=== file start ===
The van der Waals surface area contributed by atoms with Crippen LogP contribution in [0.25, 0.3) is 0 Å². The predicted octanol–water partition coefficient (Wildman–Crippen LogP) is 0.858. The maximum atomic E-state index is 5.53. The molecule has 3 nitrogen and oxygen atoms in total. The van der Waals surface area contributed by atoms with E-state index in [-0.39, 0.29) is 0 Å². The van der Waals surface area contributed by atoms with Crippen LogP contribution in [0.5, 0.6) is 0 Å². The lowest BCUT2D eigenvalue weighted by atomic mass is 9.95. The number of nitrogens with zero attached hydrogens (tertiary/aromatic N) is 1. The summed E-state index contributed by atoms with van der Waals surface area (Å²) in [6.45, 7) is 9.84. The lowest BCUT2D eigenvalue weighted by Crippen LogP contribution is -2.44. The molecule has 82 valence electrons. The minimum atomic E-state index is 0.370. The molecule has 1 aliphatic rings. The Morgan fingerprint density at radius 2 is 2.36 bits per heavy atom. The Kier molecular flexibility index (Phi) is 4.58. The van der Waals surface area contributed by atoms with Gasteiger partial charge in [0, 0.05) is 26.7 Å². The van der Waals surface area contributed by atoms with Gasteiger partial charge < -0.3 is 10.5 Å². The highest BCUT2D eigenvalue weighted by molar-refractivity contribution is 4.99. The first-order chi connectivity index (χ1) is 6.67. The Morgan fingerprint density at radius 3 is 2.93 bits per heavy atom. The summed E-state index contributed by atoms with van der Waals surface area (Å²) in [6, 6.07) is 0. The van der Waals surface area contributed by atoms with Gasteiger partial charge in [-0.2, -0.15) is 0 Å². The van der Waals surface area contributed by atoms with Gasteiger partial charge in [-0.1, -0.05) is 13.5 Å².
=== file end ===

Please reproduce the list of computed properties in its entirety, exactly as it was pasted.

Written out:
The van der Waals surface area contributed by atoms with Crippen LogP contribution in [0.25, 0.3) is 0 Å². The predicted octanol–water partition coefficient (Wildman–Crippen LogP) is 0.858. The maximum atomic E-state index is 5.53. The molecule has 3 nitrogen and oxygen atoms in total. The van der Waals surface area contributed by atoms with E-state index in [-0.39, 0.29) is 0 Å². The van der Waals surface area contributed by atoms with Crippen LogP contribution in [0.5, 0.6) is 0 Å². The lowest BCUT2D eigenvalue weighted by atomic mass is 9.95. The number of nitrogens with zero attached hydrogens (tertiary/aromatic N) is 1. The summed E-state index contributed by atoms with van der Waals surface area (Å²) in [6.45, 7) is 9.84. The lowest BCUT2D eigenvalue weighted by Crippen LogP contribution is -2.44. The molecule has 82 valence electrons. The minimum atomic E-state index is 0.370. The molecule has 1 aliphatic rings. The Morgan fingerprint density at radius 2 is 2.36 bits per heavy atom. The Kier molecular flexibility index (Phi) is 4.58. The van der Waals surface area contributed by atoms with Gasteiger partial charge in [0, 0.05) is 26.7 Å². The van der Waals surface area contributed by atoms with Gasteiger partial charge < -0.3 is 10.5 Å². The highest BCUT2D eigenvalue weighted by molar-refractivity contribution is 4.99. The first-order chi connectivity index (χ1) is 6.67. The Morgan fingerprint density at radius 3 is 2.93 bits per heavy atom. The summed E-state index contributed by atoms with van der Waals surface area (Å²) in [6, 6.07) is 0. The van der Waals surface area contributed by atoms with Gasteiger partial charge in [-0.2, -0.15) is 0 Å². The van der Waals surface area contributed by atoms with Gasteiger partial charge in [-0.1, -0.05) is 13.5 Å².